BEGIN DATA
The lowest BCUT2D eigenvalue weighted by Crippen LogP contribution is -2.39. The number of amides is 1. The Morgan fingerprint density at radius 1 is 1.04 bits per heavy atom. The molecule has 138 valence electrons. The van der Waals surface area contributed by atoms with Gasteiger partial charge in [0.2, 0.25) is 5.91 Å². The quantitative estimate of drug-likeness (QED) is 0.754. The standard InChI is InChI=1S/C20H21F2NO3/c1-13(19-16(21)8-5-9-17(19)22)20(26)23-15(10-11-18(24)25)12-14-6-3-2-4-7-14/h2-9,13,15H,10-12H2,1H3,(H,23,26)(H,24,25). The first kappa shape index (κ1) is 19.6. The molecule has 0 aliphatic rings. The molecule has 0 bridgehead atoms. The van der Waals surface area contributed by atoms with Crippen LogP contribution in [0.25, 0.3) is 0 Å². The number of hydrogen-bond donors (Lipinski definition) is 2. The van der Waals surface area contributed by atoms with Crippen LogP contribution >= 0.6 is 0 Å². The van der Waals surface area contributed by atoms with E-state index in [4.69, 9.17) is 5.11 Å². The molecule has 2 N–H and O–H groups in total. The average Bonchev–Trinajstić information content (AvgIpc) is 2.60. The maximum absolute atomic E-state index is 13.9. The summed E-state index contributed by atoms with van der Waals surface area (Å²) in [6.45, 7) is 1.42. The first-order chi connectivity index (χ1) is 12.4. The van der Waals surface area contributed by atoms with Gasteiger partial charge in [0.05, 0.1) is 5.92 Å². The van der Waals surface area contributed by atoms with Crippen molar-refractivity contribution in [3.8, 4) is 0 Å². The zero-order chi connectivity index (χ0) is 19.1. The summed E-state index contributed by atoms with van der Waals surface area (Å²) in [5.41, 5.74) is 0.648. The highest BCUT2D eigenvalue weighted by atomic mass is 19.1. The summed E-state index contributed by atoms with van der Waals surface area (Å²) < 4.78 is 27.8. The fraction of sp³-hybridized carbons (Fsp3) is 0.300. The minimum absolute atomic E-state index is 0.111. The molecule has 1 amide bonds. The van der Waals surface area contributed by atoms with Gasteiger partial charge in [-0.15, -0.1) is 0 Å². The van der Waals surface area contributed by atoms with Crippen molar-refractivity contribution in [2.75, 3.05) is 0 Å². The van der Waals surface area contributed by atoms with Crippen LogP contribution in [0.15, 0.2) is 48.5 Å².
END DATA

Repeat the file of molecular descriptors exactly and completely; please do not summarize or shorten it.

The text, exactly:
The lowest BCUT2D eigenvalue weighted by Crippen LogP contribution is -2.39. The number of amides is 1. The Morgan fingerprint density at radius 1 is 1.04 bits per heavy atom. The molecule has 138 valence electrons. The van der Waals surface area contributed by atoms with Gasteiger partial charge in [0.2, 0.25) is 5.91 Å². The quantitative estimate of drug-likeness (QED) is 0.754. The standard InChI is InChI=1S/C20H21F2NO3/c1-13(19-16(21)8-5-9-17(19)22)20(26)23-15(10-11-18(24)25)12-14-6-3-2-4-7-14/h2-9,13,15H,10-12H2,1H3,(H,23,26)(H,24,25). The first kappa shape index (κ1) is 19.6. The molecule has 0 aliphatic rings. The molecule has 0 bridgehead atoms. The van der Waals surface area contributed by atoms with Crippen LogP contribution in [0.25, 0.3) is 0 Å². The number of hydrogen-bond donors (Lipinski definition) is 2. The van der Waals surface area contributed by atoms with Crippen LogP contribution >= 0.6 is 0 Å². The van der Waals surface area contributed by atoms with E-state index in [4.69, 9.17) is 5.11 Å². The molecule has 2 N–H and O–H groups in total. The average Bonchev–Trinajstić information content (AvgIpc) is 2.60. The maximum absolute atomic E-state index is 13.9. The summed E-state index contributed by atoms with van der Waals surface area (Å²) in [6.45, 7) is 1.42. The first-order chi connectivity index (χ1) is 12.4. The van der Waals surface area contributed by atoms with Gasteiger partial charge in [0.05, 0.1) is 5.92 Å². The van der Waals surface area contributed by atoms with Crippen molar-refractivity contribution in [3.8, 4) is 0 Å². The zero-order chi connectivity index (χ0) is 19.1. The summed E-state index contributed by atoms with van der Waals surface area (Å²) in [5.41, 5.74) is 0.648. The highest BCUT2D eigenvalue weighted by atomic mass is 19.1. The summed E-state index contributed by atoms with van der Waals surface area (Å²) < 4.78 is 27.8. The fraction of sp³-hybridized carbons (Fsp3) is 0.300. The minimum absolute atomic E-state index is 0.111. The molecule has 1 amide bonds. The van der Waals surface area contributed by atoms with Gasteiger partial charge in [-0.15, -0.1) is 0 Å². The van der Waals surface area contributed by atoms with Crippen molar-refractivity contribution in [2.75, 3.05) is 0 Å². The van der Waals surface area contributed by atoms with Crippen LogP contribution in [0.15, 0.2) is 48.5 Å².